Forum for Science, Industry and Business

Sponsored by:     3M 
Search our Site:

 

Old drug may be key to new antibiotics

23.09.2014

Lamotrigine stopped ribosomes from being created

McMaster scientists have found that an anticonvulsant drug may help in developing a new class of antibiotics.

Although dozens of antibiotics target what bacteria do, their study has looked at how a certain part of bacteria are created, and they found there is a way of stopping it.

The discovery is important as there is growing concern worldwide about how antibiotic resistance is making the cures for infections ineffective. The World Health Organization has declared that antibiotic resistance is a major threat to global health security.

The McMaster study found that an anticonvulsant drug called lamotrigine is the first chemical inhibitor of the assembly of ribosomes in bacteria. Ribosomes are the molecular machines in cells that create all proteins. Many antibiotics attack what ribosomes do. However, the McMaster team found that lamotrigine stopped ribosomes from being created in the first place.

The paper has been published by the open-access journal eLife.

"Ribosome-inhibiting antibiotics have been routinely used for more than 50 years to treat bacterial infections, but inhibitors of bacterial ribosome assembly have waited to be discovered," said Eric Brown, principal investigator of the study and a professor of biochemistry and biomedical sciences at McMaster's Michael G. DeGroote Institute for Infectious Disease Research.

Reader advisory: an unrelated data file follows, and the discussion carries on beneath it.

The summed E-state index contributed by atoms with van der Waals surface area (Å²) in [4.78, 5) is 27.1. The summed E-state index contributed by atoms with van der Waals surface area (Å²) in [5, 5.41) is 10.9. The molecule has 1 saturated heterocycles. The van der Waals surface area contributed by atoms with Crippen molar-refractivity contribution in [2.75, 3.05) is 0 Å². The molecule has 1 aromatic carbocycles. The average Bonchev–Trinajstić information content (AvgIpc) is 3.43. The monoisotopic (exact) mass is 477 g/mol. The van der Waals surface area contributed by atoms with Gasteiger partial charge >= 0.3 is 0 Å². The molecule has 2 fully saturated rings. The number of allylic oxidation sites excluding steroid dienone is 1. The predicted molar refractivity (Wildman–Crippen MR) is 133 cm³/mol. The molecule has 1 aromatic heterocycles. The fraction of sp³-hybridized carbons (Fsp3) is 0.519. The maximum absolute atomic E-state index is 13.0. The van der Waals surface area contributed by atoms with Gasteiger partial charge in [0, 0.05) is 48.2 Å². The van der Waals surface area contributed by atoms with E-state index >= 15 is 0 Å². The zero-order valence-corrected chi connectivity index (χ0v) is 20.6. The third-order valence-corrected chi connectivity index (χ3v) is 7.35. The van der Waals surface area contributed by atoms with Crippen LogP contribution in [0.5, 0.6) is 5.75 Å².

"Such molecules would be an entirely new class of antibiotics, which would get around antibiotic resistance of many bacteria. We found lamotrigine works."

Jonathan Stokes, a PhD student who worked on the paper, added that the team was able to identify the precise target for the lamotrigine within the bacteria, allowing the researchers to be clear in their understanding of ribosome assembly and the therapeutic applications of these types of chemicals.

###

The team used high throughput screening technologies of the Centre for Microbial Chemical Biology at McMaster to make the discovery. The study was funded by the Canadian Institutes of Health Research, the Michael G. DeGroote Institute for Infectious Disease Research, and the Natural Sciences and Engineering Research Council.

Editors:

For more information:

Veronica McGuire
Media relations
Faculty of Health Sciences
McMaster University
vmcguir@mcmaster.ca
905-525-9140, ext. 22169

Veronica McGuire | Eurek Alert!

More articles from Life Sciences:

nachricht New mechanisms regulating neural stem cells
21.02.2019 | Helmholtz Zentrum München - Deutsches Forschungszentrum für Gesundheit und Umwelt

nachricht A landscape of mammalian development
21.02.2019 | Max-Planck-Institut für molekulare Genetik

All articles from Life Sciences >>>

The most recent press releases about innovation >>>

Die letzten 5 Focus-News des innovations-reports im Überblick:

Im Focus: Light from a roll – hybrid OLED creates innovative and functional luminous surfaces